It determines the type of fit the lens must have to match the natural curvature of your eye. … A person with a higher base curve number has a flatter cornea (the clear, front surface of the eye) compared to someone with a lower base curve number, which indicates a steeper cornea.
Is there a big difference between 8.4 and 8.6 base curve?
Studies show that a single base curve of 8.4mm managed a “good or better” fit in approximately 90% of individuals,1 and base curves of 8.4mm and 8.6mm together encompassed 98% of individuals.
|LENS||BASE CURVES AVAILABLE (mm)||DIAMETERS AVAILABLE (mm)|
Does the base curve on contacts matter?
Yes they do matter. The BC, or base curve, is measured based on your cornea’s curvature. If the base curve is too small, it’ll squeeze your eye, and if it is too big, it won’t stay on your cornea. These both may cause damage to your eye.
What happens if you wear contacts with the wrong base curve?
You should never order contact lenses with a base curve that is different from your prescription. This can damage your eyes and cause problems with vision. This is especially important for people who purchase cosmetic coloured contact lenses, which are often of a standardised size.
Is there a big difference between 8.5 and 8.6 base curve?
No there is not a big diff between the two base curves. However, it’s the relationship between diameter and base curve that is more important. Also, the material of the lens can also affect the fit. You can have 3 diff contact lenses with the same BC, Diameter and power and they will all fit differently.
What base curve do I need?
The most basic rule is that you always want the base curve to be as close to +6.00 as you can get and still have the Rx work. … The more minus the power (less plus power to minus power) the lower plus the base curve will become. A high minus Rx may even have a base curve of +0.25 or even 0.00.
How do I choose a contact lens base curve?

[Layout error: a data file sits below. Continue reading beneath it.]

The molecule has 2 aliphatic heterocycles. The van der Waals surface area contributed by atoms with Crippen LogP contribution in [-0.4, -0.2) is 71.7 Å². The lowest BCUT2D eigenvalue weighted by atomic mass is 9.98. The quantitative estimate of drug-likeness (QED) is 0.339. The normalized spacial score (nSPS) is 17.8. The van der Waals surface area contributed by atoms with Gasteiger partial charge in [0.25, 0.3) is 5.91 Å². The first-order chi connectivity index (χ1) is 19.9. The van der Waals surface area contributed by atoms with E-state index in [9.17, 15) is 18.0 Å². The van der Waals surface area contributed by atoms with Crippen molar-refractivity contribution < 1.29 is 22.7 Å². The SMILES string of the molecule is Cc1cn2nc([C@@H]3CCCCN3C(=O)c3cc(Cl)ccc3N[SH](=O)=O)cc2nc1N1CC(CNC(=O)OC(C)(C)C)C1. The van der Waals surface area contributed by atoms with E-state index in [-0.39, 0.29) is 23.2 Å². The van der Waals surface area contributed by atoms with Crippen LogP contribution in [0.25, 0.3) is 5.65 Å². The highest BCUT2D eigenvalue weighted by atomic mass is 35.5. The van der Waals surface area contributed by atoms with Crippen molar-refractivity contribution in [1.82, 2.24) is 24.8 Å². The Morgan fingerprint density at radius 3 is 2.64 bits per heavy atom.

Base curve : Select the base curve which is 0.4 – 0.6 mm flatter than the flattest ‘K’ for smaller lenses and 0.6 – 1.0 mm flatter for larger lenses. 6. Fit the contact lens to the respected eye and leave the patient to wait for 15-20 minutes to settle the lens well.
What if base curve is too big?
A base curve that is too big will cause the contact lens to not sit properly on the cornea. While less medically dangerous than wearing an overly-small base curve, it can still cause annoyance from the contact lens shifting around or poor vision.
How do I know what base curve my eye is?
Figuring out the proper base curve based upon Rx is fairly simple: Plus Power – Use the Spherical Equivalent (Sphere power plus half the cylinder power) and add 4.00 diopter to that. Example – Rx of +2.50, the base curve will be approximately 6.50.
What is the difference between 14.0 and 14.2 diameter contacts?
14.0mm and 14.2mm contacts
In fact, there is not much difference between these two. Some manufacturers only make 14.2mm diameter contacts, and some others produce 14.0mm diameter contacts. … Many 14.0mm contacts users use 14.5mm or 14.8mm contacts to demonstrate dolly effects on their eyes.
How do you tell if your contacts are not the right size?
Place the contact lens between the tips of your thumb and forefinger, grasping it near the center so the entire edge is free. Gently squeeze the lens, as if you are about to fold it in half. If the edge of the lens points upward (resembling a hard-shell taco), the lens is correctly oriented.
How important is contact lens diameter?
It’s very important because it shows in which part of your eye the edges of the contact lens will rest. If the diameter is wrong, too small or too large it wont be stable on your eye and move around too much or it can be too tight and cause eye irritation and corneal abrasions.
Is there a big difference between 8.6 and 8.7 base curve?
“Is there a big difference between 8.6 and 8.7 base curve in contact lenses?” No, the difference is small. The 8.7 curve is . 1mm flatter, but since these are soft lens curvatures, and soft lenses assume some of the shape of the cornea, the fitting value won’t be changed dramatically.
Is BC important in contact lenses?
The ‘BC’ or base curve measurement indicates the back curvature of your contact lens, in millimetres. This is important for comfort, as the BC of your contact lenses should match your eye’s natural curve as closely as possible to ensure a better fit when you are wearing your contact lenses.
Does your eye base curve change?
Base curve can also change as you wear a contact lens based on environmental factors like the lens drying out, temperature changes, and exposure to makeup or soaps. As a doctor, selecting a contact lens for best fit is also challenging because the sagittal depth of any contact lens is not notated on the packaging.